Ultrafast Flexible Electronic Memory

Engineering experts from the University of Exeter (UK) have developed innovative new memory using a hybrid of graphene oxide and titanium oxide. Their devices are low cost and eco-friendly to produce, are also perfectly suited for use in flexible electronic devices such as ‘bendablemobile phone, computer and television screens, and even ‘intelligentclothing.
. Crucially, these devices may also have the potential to offer a cheaper and more adaptable alternative to ‘flash memory’, which is currently used in many common devices such as memory cards, graphics cards and USB computer drives. The research team insist that these innovative new devices have the potential to revolutionise not only how data is stored, but also take flexible electronics to a new age in terms of speed, efficiency and power.

bendable mobile phone

Using graphene oxide to produce memory devices has been reported before, but they were typically very large, slow, and aimed at the ‘cheap and cheerful’ end of the electronics goods market”, said Professor David Wright, an Electronic Engineering expert from the University of Exeter.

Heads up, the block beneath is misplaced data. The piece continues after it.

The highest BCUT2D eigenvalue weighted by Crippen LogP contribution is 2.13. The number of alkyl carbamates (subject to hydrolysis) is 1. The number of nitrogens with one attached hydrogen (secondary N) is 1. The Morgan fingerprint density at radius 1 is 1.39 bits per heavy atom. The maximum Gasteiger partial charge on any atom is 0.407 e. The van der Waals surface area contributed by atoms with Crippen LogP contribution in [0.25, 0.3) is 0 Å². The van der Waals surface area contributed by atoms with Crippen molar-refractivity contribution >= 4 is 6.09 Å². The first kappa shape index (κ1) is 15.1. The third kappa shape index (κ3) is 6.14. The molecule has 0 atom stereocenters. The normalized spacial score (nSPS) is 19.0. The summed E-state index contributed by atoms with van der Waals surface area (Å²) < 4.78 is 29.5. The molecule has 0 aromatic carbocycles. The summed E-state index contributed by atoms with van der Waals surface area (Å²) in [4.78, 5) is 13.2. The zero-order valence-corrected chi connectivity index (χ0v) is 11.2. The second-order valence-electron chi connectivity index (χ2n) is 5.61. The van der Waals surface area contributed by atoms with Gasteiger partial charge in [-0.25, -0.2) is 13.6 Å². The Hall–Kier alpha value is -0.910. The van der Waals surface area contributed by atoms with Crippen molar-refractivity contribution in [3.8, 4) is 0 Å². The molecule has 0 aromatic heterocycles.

Our hybrid graphene oxide-titanium oxide memory is, in contrast, just 50 nanometres long and 8 nanometres thick and can be written to and read from in less than five nanoseconds – with one nanometre being one billionth of a metre and one nanosecond a billionth of a second.”

The research is published in the scientific journal ACS Nano.

Source: http://www.exeter.ac.uk/

Low-cost, Foldable Electronics

Imagine a bendable tablet computer or an electronic newspaper that could fold to fit in a pocket. The technology for these devices may not be so far off. Northwestern University researchers have recently developed a graphene-based ink that is highly conductive and tolerant to bending, and they have used it to inkjet-print graphene patterns that could be used for extremely detailed, conductive electrodes.
The resulting patterns are 250 times more conductive than previous attempts to print graphene-based electronic patterns and could be a step toward low-cost, foldable electronics.

bendable tablet

Graphene has a unique combination of properties that is ideal for next-generation electronics, including high electrical conductivity, mechanical flexibility, and chemical stability,” said Mark Hersam, professor of materials science and engineering at Northwestern’s McCormick School of Engineering and Applied Science. “By formulating an inkjet-printable ink based on graphene, we now have an inexpensive and scalable path for exploiting these properties in real-world technologies.”
A paper describing the research, has been published in the Journal of Physical Chemistry Letters.
Source: http://www.mccormick.northwestern.edu/